Most dehydrated foods require water and cooking so remember to store the following:

  • water for cooking - research the water needs of the food you store and factor it in accordingly
  • a heat-source
  • fuel for that heat source


If packaged and stored properly, dehydrated food can store for 10-20 years with exceptions (like fruit with a 6-months to 1 year shelf life). Powdered food tends to have a shorter shelf-life ranging 1 to 5 years (sometimes longer) when packaged and stored properly.

Freeze-Dried Food

Freeze-dried food is hands down the most widely purchased long term emergency food storage on the market today. There have been a lot of changes and improvements made to it over the years. It's improved taste, ease of use by just adding water, and long storage life make it popular amongst prepping enthusiasts.

What is freeze-dried food?

Freeze-dried food is created by using high-end technology that zaps the moisture out of food quickly. During this process, 98% of the water is removed, reducing the food’s weight by about 90%. It freezes the food’s original flavor, allowing it to taste fresh. It retains the food’s color, form, size, and texture and retains 99% of the vitamins, nutrients, and enzymes of the original. Water must be added back to make the food edible.


fruits, vegetables, cheeses, eggs, meats, texturized vegetable protein, meals ready to eat including entrees, side dishes, desserts & snacks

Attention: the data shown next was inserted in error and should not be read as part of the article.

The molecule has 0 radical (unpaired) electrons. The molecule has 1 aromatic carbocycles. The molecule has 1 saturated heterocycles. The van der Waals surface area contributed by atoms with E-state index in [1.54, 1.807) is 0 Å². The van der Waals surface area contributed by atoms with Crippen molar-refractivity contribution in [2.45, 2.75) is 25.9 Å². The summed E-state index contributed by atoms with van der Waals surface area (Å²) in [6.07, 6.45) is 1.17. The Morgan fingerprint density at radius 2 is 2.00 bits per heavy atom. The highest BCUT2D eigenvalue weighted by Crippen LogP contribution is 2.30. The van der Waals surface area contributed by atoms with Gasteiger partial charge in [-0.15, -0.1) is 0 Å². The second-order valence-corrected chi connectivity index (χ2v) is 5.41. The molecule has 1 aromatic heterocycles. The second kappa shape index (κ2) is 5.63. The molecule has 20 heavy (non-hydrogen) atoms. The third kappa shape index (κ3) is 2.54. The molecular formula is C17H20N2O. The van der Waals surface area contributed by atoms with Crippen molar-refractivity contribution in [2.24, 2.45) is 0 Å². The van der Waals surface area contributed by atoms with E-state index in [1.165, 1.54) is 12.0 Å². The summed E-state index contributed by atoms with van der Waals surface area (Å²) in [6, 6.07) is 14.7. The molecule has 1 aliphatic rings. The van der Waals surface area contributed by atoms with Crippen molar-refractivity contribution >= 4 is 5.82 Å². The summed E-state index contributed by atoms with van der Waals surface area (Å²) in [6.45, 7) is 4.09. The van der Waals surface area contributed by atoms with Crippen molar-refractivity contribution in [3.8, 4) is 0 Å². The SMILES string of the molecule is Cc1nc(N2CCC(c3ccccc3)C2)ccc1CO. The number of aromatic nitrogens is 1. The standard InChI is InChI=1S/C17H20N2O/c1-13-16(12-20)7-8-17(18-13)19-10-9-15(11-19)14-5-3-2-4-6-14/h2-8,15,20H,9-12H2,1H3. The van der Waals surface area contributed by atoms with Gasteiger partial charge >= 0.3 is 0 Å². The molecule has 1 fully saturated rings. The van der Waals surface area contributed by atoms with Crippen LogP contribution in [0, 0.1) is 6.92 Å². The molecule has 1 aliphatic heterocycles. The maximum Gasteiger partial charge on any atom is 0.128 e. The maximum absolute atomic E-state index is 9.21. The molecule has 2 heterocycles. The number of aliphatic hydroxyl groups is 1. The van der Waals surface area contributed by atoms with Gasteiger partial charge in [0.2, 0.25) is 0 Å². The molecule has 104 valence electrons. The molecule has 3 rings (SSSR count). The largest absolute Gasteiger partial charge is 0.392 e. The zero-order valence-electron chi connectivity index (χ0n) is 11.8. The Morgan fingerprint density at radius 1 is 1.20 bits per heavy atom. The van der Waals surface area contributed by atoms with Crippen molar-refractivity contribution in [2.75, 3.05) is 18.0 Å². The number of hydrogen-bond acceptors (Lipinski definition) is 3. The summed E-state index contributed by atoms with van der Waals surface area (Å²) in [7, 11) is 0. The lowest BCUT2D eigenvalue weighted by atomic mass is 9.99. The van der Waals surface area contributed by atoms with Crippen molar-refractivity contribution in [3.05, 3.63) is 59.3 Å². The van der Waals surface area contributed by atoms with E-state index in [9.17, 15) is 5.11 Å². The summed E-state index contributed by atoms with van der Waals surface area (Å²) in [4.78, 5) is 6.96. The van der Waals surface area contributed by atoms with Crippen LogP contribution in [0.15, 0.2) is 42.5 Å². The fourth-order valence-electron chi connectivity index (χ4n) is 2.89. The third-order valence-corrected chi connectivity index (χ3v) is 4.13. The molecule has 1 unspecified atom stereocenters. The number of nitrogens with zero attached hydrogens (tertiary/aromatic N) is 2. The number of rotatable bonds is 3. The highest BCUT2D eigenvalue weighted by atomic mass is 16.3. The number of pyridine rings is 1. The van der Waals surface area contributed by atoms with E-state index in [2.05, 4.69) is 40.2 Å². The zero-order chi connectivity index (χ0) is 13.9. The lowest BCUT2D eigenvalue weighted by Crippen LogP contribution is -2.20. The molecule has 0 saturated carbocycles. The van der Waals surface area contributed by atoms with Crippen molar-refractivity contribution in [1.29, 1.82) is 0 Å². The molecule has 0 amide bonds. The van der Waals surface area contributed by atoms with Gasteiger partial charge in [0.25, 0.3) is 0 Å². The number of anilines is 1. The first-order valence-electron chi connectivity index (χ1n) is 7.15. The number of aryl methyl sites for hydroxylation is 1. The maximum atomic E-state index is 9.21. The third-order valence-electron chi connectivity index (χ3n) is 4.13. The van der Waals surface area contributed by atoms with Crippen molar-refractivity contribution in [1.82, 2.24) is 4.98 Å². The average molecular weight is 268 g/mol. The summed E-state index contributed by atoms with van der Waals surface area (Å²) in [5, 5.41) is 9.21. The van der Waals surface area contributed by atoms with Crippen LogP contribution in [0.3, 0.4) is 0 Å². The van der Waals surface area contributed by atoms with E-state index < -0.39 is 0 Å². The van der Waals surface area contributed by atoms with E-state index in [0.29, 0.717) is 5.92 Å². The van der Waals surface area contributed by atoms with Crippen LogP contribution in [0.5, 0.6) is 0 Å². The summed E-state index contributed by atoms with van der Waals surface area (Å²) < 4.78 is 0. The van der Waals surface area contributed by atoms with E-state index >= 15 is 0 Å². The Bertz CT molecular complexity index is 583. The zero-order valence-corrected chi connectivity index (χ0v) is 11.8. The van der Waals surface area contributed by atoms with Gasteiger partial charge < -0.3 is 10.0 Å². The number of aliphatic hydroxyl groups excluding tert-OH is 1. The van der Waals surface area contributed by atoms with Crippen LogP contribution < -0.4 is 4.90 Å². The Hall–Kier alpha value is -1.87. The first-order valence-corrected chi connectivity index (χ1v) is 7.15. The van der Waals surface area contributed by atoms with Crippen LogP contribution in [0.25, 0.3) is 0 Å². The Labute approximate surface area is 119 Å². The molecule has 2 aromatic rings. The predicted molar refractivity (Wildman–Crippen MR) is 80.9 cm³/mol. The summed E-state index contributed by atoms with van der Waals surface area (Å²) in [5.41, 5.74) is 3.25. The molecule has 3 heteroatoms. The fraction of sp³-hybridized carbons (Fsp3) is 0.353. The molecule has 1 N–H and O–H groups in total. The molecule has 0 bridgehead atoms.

Source: My Patriot Supply

Why this option is popular

This type of food storage is popular because it's just easy. You can order freeze-dried food in any way that suits your liking. Cans can be ordered as part or full meals / just add water, stir, and wait 7 minutes. Different cans of freeze-dried ingredients can be mixed to create new dishes. An added bonus is that vegetarians have many TVP options to choose from.

One of the biggest advantages is that purchases come ready to place in storage. There is no need to DIY as with bulk and some dehydrated foods.

Source: My Patriot Supply

Things to first consider

This option costs more money. But there are ways to pay less.

  • The best way to get your money’s worth is to purchase the #10 cans.
  • Purchasing by the case will save you even more on your investment.
  • Not all companies have your best interest at heart. Do your homework and buy with serving size and calorie count in mind, or it will cost you even more.

If eaten frequently, freeze-dried food may cause constipation.

  • Play it safe and store some type of OTC med to treat this condition should it happen to someone in your family.

Other equipment needed

Freeze-dried items need supplies from which to heat and prepare. Remember to store:

  • enough water for mixing - critical!
  • a heat source if you want it heated, though not required
  • fuel for that heat source


If stored properly, freeze-dried food can store for 20 to 25 years. Keep in the packaging the food is shipped in.

Packaging Your Food For Long-Term Storage

Moisture and oxygen are enemies to long term storage. Proper packaging for long term storage will help keep both away from your stored food. Remember, only food with 10% or less moisture is suitable for the following packaging. Here are some popular packaging options.

Mylar Pouches

The mylar pouch has long been a mainstay for long term packaging. The outside foil layer protects against oxygen and moisture. The inside layer is made of food grade plastic.

Additional items needed: oxygen absorbers, heat-sealing source, 5-gallon bucket or other tightly sealed container.

Source: Sorbent Systems

#10 Metal Cans